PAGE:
He is trying to be the quintessential heavy metal guitarist by wearing black clothes, having messy hair and getting lots of tattoos.


Part of Speech: Adjective

Everyone likes things to be easy, especially at work! We want reports to be easy, giving a presentation to be easy and that a meeting will be easy. Instead of saying ‘easy’, a cleverer piece of English vocabulary you could use is ‘straightforward’. Use this clever English word to sound more professional and proficient.

For example:

“Working with our team should be straightforward. We have clear goals and timelines.”


Part of Speech: Adverb

Okay? No problem? These are very simple and overused words in English. So when you’re at work and your client asks you: “Could you send me a copy of the report by the end of the day?” 

You can respond with, “Certainly!”

This is much more formal and so is more appropriate with people you have a certain degree of formality with such as your client. 

clever in English


Part of Speech: Verb

Things are always changing, not just at work. However, not many people like changes. The word ‘change’ does not help them feel good about changes. Sometimes, ‘change’ could also make you look bad. A clever English word you could use instead is 'modify'. This means a small change. Now it sounds less terrifying, right?

So, instead of saying: “We need to change the guidelines because the clients aren’t happy.”
You can use modify and say: “Modifying the guidelines would make our clients happier.”


Part of Speech: Noun

No one likes to have any kind of problem. So, to sound less negative and smart in English when talking at work, try using 'complication'.

Rather than saying: “There is a problem with the delivery and it is running late.” It's better to say: “There have been some complications and the delivery has been delayed.”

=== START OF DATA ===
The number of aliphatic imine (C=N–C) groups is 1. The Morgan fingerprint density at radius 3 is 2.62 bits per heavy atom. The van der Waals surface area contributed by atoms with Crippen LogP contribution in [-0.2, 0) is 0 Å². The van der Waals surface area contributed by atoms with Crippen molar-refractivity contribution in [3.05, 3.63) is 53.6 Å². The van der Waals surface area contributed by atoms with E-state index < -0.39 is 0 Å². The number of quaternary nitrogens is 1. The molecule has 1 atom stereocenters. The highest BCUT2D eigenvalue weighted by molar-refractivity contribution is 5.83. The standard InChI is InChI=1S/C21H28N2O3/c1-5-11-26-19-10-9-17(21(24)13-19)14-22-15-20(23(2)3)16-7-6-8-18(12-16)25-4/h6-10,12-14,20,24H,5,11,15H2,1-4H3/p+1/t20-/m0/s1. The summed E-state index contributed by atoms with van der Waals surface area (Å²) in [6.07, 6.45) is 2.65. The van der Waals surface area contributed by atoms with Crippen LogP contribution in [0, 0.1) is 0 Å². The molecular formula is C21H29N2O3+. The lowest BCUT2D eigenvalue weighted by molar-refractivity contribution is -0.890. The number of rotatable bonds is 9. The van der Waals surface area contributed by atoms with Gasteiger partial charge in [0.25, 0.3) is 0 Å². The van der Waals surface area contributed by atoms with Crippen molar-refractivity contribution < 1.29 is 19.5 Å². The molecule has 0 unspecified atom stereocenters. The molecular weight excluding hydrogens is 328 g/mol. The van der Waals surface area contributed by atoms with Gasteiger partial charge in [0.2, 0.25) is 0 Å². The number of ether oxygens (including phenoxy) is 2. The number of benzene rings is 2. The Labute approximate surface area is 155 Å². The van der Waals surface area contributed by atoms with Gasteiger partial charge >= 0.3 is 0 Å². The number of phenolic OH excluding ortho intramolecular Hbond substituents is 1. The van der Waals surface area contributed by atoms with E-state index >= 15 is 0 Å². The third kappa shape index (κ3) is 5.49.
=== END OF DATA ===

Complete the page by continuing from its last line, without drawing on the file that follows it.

Part of Speech: Noun

Talking about bad or negative things that have happened or might happen at work is part of the job. . Luckily, there is a smart English word you can use to make you sound confident and smart even when giving bad news to clients or your boss:  ramifications. ‘Ramifications’ are bad things that happen that we didn’t expect or didn’t want. The word ‘potential’ is often used with this word.

For example, if you want to  make a suggestion about a possibility for unexpected negative effects, you can say:

“We may need to consider the ramifications before proceeding with the decision.”

Here is another example:

“As she drove back to work, Cathy was nervous about the ramifications of losing her company's biggest client.”

Strengthening your vocabulary and using smart English words is an easy way to be more impressive not just at work but also in your daily conversations and interactions. Mastering just a few words can make a big impact! Master them and use every opportunity there is for you to be able to sound smart in English. 

By the way, if you are looking for a way to remember all the new smart vocabulary that you learn read our article on 5 scientifically proven ways to improve your English vocabulary.